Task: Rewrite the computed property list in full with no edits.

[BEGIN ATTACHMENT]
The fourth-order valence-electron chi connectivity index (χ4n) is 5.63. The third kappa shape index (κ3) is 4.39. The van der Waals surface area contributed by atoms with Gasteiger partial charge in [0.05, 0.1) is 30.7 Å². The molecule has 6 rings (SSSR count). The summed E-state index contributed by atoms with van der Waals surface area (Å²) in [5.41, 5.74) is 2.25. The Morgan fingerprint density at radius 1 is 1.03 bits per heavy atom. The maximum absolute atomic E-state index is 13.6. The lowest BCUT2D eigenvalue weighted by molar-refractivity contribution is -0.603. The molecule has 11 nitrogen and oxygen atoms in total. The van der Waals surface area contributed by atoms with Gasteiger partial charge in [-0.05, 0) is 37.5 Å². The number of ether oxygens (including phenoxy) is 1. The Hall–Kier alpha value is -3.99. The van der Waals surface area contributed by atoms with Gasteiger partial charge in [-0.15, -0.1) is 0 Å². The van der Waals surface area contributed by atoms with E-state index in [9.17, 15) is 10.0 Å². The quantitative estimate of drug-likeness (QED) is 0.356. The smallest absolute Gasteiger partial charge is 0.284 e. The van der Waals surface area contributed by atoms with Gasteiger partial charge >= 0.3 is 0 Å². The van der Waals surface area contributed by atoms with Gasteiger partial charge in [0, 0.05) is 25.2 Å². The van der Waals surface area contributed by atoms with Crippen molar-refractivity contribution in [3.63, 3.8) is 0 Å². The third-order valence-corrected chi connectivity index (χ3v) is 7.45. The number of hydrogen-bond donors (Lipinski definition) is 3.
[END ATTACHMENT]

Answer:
The fourth-order valence-electron chi connectivity index (χ4n) is 5.63. The third kappa shape index (κ3) is 4.39. The van der Waals surface area contributed by atoms with Gasteiger partial charge in [0.05, 0.1) is 30.7 Å². The molecule has 6 rings (SSSR count). The summed E-state index contributed by atoms with van der Waals surface area (Å²) in [5.41, 5.74) is 2.25. The Morgan fingerprint density at radius 1 is 1.03 bits per heavy atom. The maximum absolute atomic E-state index is 13.6. The lowest BCUT2D eigenvalue weighted by molar-refractivity contribution is -0.603. The molecule has 11 nitrogen and oxygen atoms in total. The van der Waals surface area contributed by atoms with Gasteiger partial charge in [-0.05, 0) is 37.5 Å². The number of ether oxygens (including phenoxy) is 1. The Hall–Kier alpha value is -3.99. The van der Waals surface area contributed by atoms with Gasteiger partial charge in [-0.15, -0.1) is 0 Å². The van der Waals surface area contributed by atoms with E-state index in [9.17, 15) is 10.0 Å². The quantitative estimate of drug-likeness (QED) is 0.356. The smallest absolute Gasteiger partial charge is 0.284 e. The van der Waals surface area contributed by atoms with Gasteiger partial charge >= 0.3 is 0 Å². The van der Waals surface area contributed by atoms with Gasteiger partial charge in [0, 0.05) is 25.2 Å². The van der Waals surface area contributed by atoms with Crippen molar-refractivity contribution in [3.63, 3.8) is 0 Å². The third-order valence-corrected chi connectivity index (χ3v) is 7.45. The number of hydrogen-bond donors (Lipinski definition) is 3.